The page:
Richard-III-Tomb-DMU

De Montfort University’s acclaimed Digital Building Heritage Group has digitally reconstructed Richard III’s lost tomb and the Grey Friars Church for Leicester’s Richard III Visitor Centre, which will officially open on Saturday. The Digital Building Heritage Group created a CGI animated video which includes a digital reconstruction of Grey Friars Church, where Richard was buried and his remains discovered, and the now-lost original tomb which marked the grave. The reconstruction will be shown on a big screen at the centre of the Dynasty, Death and Discovery exhibition.

Read more about Richard’s lost tomb: Fit for a King: The Burial and Reburial of Richard III with John Ashdown-Hill

Dr Doug Cawthorne, director of the DBHG, said: “Excavations of Grey Friars have revealed some of the foundations and buried fragments of masonry, glass, tile and other material. From these and the very much more extensive remains of other Franciscan Priories in England it’s possible to speculate on what Greyfriars Church in Leicester looked like.”

“This was not a small church, it would have towered over the contemporary medieval buildings in the area in a way which is perhaps underappreciated and would also dominate those adjacent to it today. There is much more to discover about the design of Greyfriars church in Leicester and it’s a fascinating architectural piece in the historical mosaic of an important part of English History.”

Richard-III-Greyfriars-DMU

Steffan Davies, research assistant at the DBHG, said: “It’s exciting to be able to tell such an important story for Leicester and British History. It has been one of the most challenging projects we have worked on because we had very little evidence showing how the building would have looked.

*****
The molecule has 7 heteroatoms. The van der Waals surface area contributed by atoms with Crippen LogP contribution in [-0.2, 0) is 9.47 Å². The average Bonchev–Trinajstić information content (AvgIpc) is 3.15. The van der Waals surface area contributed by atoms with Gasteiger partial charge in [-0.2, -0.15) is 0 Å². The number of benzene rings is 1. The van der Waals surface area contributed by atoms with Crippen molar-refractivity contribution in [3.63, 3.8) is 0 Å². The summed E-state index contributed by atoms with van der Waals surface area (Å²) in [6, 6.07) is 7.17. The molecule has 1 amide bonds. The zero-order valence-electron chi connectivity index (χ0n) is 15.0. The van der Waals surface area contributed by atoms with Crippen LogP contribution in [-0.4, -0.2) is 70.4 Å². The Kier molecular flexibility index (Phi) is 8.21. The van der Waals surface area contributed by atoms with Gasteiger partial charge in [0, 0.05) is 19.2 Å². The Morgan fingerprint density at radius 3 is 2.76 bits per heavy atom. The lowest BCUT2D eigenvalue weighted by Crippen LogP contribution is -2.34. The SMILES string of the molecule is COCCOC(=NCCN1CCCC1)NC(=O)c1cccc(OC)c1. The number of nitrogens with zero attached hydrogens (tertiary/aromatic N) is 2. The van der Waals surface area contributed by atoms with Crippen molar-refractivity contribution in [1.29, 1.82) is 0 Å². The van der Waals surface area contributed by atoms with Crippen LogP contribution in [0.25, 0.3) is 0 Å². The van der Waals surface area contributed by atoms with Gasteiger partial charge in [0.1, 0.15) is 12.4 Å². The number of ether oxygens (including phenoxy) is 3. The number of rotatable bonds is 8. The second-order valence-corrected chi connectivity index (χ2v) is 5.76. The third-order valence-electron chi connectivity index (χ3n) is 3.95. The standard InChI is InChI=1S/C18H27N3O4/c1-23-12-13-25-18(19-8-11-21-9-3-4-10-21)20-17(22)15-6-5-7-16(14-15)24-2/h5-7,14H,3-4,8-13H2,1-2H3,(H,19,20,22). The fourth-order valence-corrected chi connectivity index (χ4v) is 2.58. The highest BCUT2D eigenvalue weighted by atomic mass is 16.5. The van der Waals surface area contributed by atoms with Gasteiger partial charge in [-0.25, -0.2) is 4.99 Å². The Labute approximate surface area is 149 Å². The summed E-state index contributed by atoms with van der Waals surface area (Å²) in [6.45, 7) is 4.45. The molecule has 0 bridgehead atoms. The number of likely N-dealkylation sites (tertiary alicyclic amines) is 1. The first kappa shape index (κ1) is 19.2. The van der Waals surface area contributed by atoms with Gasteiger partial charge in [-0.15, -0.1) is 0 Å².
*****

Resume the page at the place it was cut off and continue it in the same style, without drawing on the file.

“We had to work very closely with the archaeologists from Leicester University, use archival material, comparing it with local buildings of the same period and researching building materials available in this area at the time to create as accurate reconstruction as possible.”

Watch the fly-through video of Richard III’s lost tomb below.


 


About The Author

Olga Hughes is currently pre-occupied with fairy tales, fantasy, misanthropy, medieval history and the long eighteenth century. She has a Bachelor of Fine Art from the Victorian College of the Arts and is currently majoring in Literature and History at Deakin. She has contributed to websites such as History behind Game of Thrones, The Anne Boleyn Files and The Tudor Society.

3 Responses

  1. Jasmine

    Interesting video. Given that Richard was found in a too small grave, after what appears to be a hasty burial, most people have the impression that Greyfriars was some poor, run down priory. This video and article go a long way to dismissing that idea. I think the video is particularly interesting as it does give a strong sense of scale which has been missing from the descriptions of the burial site.

    Reply
    • Olga Hughes

      I agree it really does give a better impression of the scale, and they’ve done a great job on the CGI. I think it will be a nice touch in the exhibition.

      Reply
      • Jasmine

        Yes, the published material on the exhibition (I think the press preview was yesterday) seems to show a very interesting approach to the material. It should be particularly interesting for children who are more used to ‘hands on’ stuff in museums such as the Science Museum in London. Catch ’em young and make them interested in history can’t be a bad approach!

Leave a Reply

Your email address will not be published.